Big O logo of OSU

As a retired Ohio State University professor and 17-year homeowner in Columbus’ University District, I have encountered the steadily increasing numbers of undergraduate and graduate student renters for years. This year, my wife and I interact with our student neighbors and other students (especially those walking their friendly pandemic dogs) we encounter on our regular evening walks. When we wear our matching “Octo-Hug” T-shirts, many students express their enthusiasm and compliments! These interactions create powerful impressions. (This essay follows and is supported by my 

Beginning with the eight young women who live next door, all science and engineering majors, and a similar group directly across the street, we often chat. They are responsible young citizens, serious students, who delight in learning that their neighbors are retired from OSU. They are pleased to learn that one of us is a former professor of history and English, and both of us are interested in their activities, supportive, and ready to help if needed.  

OSU does not prepare them for their off-campus rentals and their location. Underscoring OSU’s long-term irresponsibility, they have many questions about relevant laws, tenants’ rights, landlords’ legal responsibilities, and expectations for their own civic and civil conduct. They are both surprised and unsurprised when we tell them that long-time residents have asked the university for years to provide basic education rather than meaningless slogans about “the Residential Experience” and “One University District.” 

Two days after our first conversation with one next door student while she and her mother were moving her belongings in, three of them knocked on our door with a platter of brownies they baked for us. They wanted to know the rules about trash pick-up days and what can go in the recycle bins. We share extra space in our trash bins with them; eight have much more garbage than two.  

We advise students about Columbus’ laws and ordinances regarding safety, parking, noise and crowd limits, drinking, bicycles, scooters, and the like. We inform them about their landlords’ responsibilities and liabilities, and their rights. Despite requests from remaining owner-occupiers and students themselves for decades, OSU’s Office of Student Life does not address these issues.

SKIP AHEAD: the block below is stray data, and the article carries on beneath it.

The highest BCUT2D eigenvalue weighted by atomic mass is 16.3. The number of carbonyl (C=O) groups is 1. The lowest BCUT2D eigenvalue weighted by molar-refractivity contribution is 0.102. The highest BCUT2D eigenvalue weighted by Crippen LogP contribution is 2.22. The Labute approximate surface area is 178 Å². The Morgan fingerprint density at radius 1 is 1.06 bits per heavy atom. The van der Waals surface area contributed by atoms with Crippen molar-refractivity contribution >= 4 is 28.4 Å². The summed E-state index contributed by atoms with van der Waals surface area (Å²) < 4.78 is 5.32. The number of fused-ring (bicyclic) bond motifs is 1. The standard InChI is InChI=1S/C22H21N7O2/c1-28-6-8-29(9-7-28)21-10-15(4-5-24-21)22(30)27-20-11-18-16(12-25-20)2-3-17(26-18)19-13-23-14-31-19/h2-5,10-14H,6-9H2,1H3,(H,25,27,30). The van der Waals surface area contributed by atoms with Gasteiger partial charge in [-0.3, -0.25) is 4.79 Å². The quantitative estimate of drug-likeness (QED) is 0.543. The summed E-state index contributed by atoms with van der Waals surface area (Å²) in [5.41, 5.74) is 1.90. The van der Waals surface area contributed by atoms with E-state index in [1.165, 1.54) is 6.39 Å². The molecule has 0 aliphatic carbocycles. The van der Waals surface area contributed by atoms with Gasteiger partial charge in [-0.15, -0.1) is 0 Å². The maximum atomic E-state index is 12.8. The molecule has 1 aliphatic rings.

OSU’s own ratings by students of their landlords and property management companies regularly document the largest companies (NorthSteppe, Hometeam, and Buckeye) having the lowest ratings; online sites list the many complaints filed and declared. Student Life does not communicate these facts. However, it touts on its website the owner of the worst of these companies, Michael Stickney of NorthSteppe Realty, as a valued asset. Stickney, in turn, presents himself as if his properties are a part of the university. OSU makes no effort to correct that misrepresentation, perhaps because he has donated at least $5 million dollars to the university. 

Our encounters with these young people reinforce my sense that there are three types of off-campus (and probably on-campus) students. The first are maturing, responsible, dedicated, and neighborly, who are eager to make acquaintances, welcome assistance, and appreciate our thanks for keeping their parties under control and picking up trash afterward. They are the far largest proportion. And they desire information and relevant education. 

The second, much smaller group is the less responsible but not malevolent students who lack self-awareness and basic common sense. I call them “the clueless.” A house across the street exemplifies this category. When asked, they lower the level of their music, pick up the empty beer cans and red paper cups from their front yard, and on July 4 stop shooting fireworks into our front yard. It simply does not occur to them to do this in the first place.